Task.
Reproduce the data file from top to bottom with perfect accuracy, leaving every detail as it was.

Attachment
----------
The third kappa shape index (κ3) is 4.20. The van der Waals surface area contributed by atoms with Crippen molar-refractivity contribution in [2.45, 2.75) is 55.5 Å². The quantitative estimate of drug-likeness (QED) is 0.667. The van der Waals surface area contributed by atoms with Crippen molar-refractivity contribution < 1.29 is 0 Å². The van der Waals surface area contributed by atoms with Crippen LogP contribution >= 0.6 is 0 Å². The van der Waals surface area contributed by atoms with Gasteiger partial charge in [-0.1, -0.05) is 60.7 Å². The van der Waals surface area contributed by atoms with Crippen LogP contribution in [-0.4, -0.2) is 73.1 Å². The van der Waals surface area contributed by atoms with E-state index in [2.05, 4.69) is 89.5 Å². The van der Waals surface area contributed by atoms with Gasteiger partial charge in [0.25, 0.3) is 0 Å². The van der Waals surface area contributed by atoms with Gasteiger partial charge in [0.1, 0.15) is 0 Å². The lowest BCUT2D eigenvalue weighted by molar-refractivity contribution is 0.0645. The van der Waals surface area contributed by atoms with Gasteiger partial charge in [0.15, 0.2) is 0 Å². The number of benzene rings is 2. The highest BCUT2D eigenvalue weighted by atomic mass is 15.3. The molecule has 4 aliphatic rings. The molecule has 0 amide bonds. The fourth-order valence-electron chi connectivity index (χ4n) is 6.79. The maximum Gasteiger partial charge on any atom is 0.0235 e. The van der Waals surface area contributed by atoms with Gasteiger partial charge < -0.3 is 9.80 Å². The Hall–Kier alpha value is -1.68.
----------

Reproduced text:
The third kappa shape index (κ3) is 4.20. The van der Waals surface area contributed by atoms with Crippen molar-refractivity contribution in [2.45, 2.75) is 55.5 Å². The quantitative estimate of drug-likeness (QED) is 0.667. The van der Waals surface area contributed by atoms with Crippen molar-refractivity contribution < 1.29 is 0 Å². The van der Waals surface area contributed by atoms with Crippen LogP contribution >= 0.6 is 0 Å². The van der Waals surface area contributed by atoms with Gasteiger partial charge in [-0.1, -0.05) is 60.7 Å². The van der Waals surface area contributed by atoms with Crippen LogP contribution in [-0.4, -0.2) is 73.1 Å². The van der Waals surface area contributed by atoms with E-state index in [2.05, 4.69) is 89.5 Å². The van der Waals surface area contributed by atoms with Gasteiger partial charge in [0.25, 0.3) is 0 Å². The van der Waals surface area contributed by atoms with Gasteiger partial charge in [0.1, 0.15) is 0 Å². The lowest BCUT2D eigenvalue weighted by molar-refractivity contribution is 0.0645. The van der Waals surface area contributed by atoms with Gasteiger partial charge in [0.15, 0.2) is 0 Å². The number of benzene rings is 2. The highest BCUT2D eigenvalue weighted by atomic mass is 15.3. The molecule has 4 aliphatic rings. The molecule has 0 amide bonds. The fourth-order valence-electron chi connectivity index (χ4n) is 6.79. The maximum Gasteiger partial charge on any atom is 0.0235 e. The van der Waals surface area contributed by atoms with Gasteiger partial charge < -0.3 is 9.80 Å². The Hall–Kier alpha value is -1.68.